The rights of actors and audiovisual performers; a new era for the film and TV industry after the entry into force of the Beijing Treaty in 28th of April 2020?



The Beijing Treaty on Audiovisual Performances, signed in 2012 (read here), is about to enter into force (April 28, 2020) after the ratification by Indonesia on January 28, 2020. The objective of the Treaty is to ameliorate the working conditions for performing actors and other audiovisual performers, this by modernizing and updating for the digital era the rights contained in the Rome Convention for the Protection of Performers, Producers of Phonograms and Broadcasting Organizations (1961) as well as complementing the provisions in the WIPO Performances and Phonograms Treaty (WPPT). 


The Beijing Treaty confers five kinds of exclusive economic rights in audiovisual performances, namely, reproduction, distribution, rental, making available and broadcasting, and communicating to the public.


With regards to live performances, performers receive three kinds of economic rights, broadcasting (with the exception of rebroadcasting), communication to the public (except when the performance is a broadcast performance) and the right of fixation of the performance.



Particularly  interesting is  that the Treaty grants moral rights to performers,   namely the right to claim to be identified as the performer (except where such an omission would be dictated by the manner of the use of the performance), and the right to object to any distortion, mutilation or other modification that would be prejudicial to the performer’s reputation. The Treaty provides that performers shall enjoy the exclusive right to authorize the broadcasting and communication to the public of their performances fixed in audiovisual format. Nevertheless, Contracting Parties may notify that instead of the right to authorization (the exclusive right to authorize  broadcasting and communication) the performers may receive through national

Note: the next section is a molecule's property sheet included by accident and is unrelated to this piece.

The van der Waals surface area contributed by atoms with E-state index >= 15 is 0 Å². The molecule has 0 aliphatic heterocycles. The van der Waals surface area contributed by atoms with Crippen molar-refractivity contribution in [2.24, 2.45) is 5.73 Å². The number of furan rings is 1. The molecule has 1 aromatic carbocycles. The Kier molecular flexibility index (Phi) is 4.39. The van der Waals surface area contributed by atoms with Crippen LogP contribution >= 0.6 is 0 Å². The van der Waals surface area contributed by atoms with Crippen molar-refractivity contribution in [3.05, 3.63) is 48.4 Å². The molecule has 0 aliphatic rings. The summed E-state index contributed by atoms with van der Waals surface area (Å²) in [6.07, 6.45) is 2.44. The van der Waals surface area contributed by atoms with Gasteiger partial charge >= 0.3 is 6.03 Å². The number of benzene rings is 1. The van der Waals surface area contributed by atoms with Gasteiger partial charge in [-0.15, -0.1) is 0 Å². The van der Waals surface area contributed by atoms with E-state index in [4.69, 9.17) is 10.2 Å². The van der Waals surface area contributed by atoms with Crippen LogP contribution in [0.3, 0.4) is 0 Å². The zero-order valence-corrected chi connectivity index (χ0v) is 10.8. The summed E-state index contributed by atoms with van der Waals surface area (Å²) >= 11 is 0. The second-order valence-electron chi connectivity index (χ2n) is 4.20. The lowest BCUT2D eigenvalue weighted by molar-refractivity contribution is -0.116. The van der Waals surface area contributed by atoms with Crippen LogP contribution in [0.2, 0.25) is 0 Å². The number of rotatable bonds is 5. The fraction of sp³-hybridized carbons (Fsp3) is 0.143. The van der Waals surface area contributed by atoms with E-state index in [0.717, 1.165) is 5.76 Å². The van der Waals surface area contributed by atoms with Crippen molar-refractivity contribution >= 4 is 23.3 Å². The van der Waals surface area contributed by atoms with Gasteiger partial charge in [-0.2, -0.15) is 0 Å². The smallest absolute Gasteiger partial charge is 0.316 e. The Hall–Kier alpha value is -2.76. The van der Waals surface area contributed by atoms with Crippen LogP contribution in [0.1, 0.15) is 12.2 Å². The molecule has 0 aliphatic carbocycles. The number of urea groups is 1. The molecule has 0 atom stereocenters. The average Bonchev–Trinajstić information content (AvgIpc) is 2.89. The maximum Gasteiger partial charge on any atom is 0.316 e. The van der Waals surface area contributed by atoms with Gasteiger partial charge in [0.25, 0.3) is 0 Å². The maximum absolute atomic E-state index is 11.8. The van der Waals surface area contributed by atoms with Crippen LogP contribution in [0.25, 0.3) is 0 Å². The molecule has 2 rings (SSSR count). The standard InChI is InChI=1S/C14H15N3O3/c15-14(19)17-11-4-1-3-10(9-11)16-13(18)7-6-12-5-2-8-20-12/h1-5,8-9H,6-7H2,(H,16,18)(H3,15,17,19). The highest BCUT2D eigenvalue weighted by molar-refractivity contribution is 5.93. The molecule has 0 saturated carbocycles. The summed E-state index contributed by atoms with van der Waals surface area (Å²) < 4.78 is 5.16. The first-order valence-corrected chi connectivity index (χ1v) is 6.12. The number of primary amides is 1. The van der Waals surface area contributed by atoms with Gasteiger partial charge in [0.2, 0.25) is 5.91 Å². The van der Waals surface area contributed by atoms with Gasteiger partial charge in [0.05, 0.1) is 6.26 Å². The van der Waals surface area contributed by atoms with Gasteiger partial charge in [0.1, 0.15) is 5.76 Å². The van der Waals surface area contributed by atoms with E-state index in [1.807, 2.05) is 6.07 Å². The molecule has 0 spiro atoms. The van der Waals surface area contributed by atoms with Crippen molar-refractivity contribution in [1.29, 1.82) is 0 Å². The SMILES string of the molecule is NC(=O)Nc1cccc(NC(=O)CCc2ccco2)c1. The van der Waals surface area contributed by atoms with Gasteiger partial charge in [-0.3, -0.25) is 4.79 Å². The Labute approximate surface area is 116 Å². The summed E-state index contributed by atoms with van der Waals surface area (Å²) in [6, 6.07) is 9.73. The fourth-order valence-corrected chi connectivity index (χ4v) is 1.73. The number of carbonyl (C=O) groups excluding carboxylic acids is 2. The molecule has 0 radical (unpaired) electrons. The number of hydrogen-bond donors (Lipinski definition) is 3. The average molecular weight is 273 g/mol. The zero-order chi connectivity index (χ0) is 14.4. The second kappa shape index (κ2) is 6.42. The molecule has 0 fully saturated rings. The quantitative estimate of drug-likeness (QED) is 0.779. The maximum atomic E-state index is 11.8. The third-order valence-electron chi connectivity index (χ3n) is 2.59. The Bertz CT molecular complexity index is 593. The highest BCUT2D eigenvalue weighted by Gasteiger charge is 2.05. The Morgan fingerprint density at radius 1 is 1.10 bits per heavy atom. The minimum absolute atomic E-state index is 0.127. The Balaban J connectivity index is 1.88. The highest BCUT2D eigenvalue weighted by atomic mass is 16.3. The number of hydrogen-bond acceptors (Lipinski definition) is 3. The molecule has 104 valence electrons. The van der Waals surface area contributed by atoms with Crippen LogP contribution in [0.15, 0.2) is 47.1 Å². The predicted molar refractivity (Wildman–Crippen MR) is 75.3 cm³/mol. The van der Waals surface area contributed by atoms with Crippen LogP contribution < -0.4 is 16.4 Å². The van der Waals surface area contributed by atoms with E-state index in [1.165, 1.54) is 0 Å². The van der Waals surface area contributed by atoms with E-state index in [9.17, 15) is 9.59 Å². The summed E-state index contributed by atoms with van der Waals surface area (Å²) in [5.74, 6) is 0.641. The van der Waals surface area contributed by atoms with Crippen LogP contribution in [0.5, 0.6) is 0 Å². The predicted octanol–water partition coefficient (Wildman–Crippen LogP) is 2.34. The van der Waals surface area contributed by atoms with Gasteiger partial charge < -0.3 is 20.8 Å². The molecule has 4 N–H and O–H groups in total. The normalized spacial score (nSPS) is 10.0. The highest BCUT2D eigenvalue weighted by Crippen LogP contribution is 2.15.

legislation a  right  of  remuneration for any direct or indirect use of the performances.


 Furthermore, the Treaty states that Contracting Parties may stipulate in their national law that once a performer has consented to the audiovisual fixation of a performance, the exclusive rights mentioned above   may be transferred to the producer, subject, to the payment of royalties as a result of individual or collective agreements. The Treaty further introduces the three-step test for exceptions in the same way as under  Article 9(2) of the Berne Convention and extends its application to all exclusive rights granted by means of the Treaty.


The Treaty provides that the term of the rights granted will be 50 years (no  formalities are required).It also obligates the Contracting Parties to provide legal remedy to  the circumvention of technological measures, and  puts  into  place necessary measures for  enforcement of the rights granted.


The Treaty   already at the time of signature was  received as a  positive development, such as by WIPO,   anticipating  that it will boost economic development, protect folklore and guarantee the safe and effective distribution of audiovisual contents over the internet. Still, it seems a rather peculiar Treaty, especially in granting  broad flexibility  to  the Contracting Parties, which could have the effect  of   hampering its overall effectiveness. With the Beijing Treaty entering into force soon, we will see if these concerns are well-taken.





The rights of actors and audiovisual performers; a new era for the film and TV industry after the entry into force of the Beijing Treaty in 28th of April 2020? The rights of actors and audiovisual performers; a new era for the film and TV industry after the entry into force of the Beijing Treaty in 28th of April 2020? Reviewed by Frantzeska Papadopoulou on Tuesday, February 25, 2020 Rating: 5

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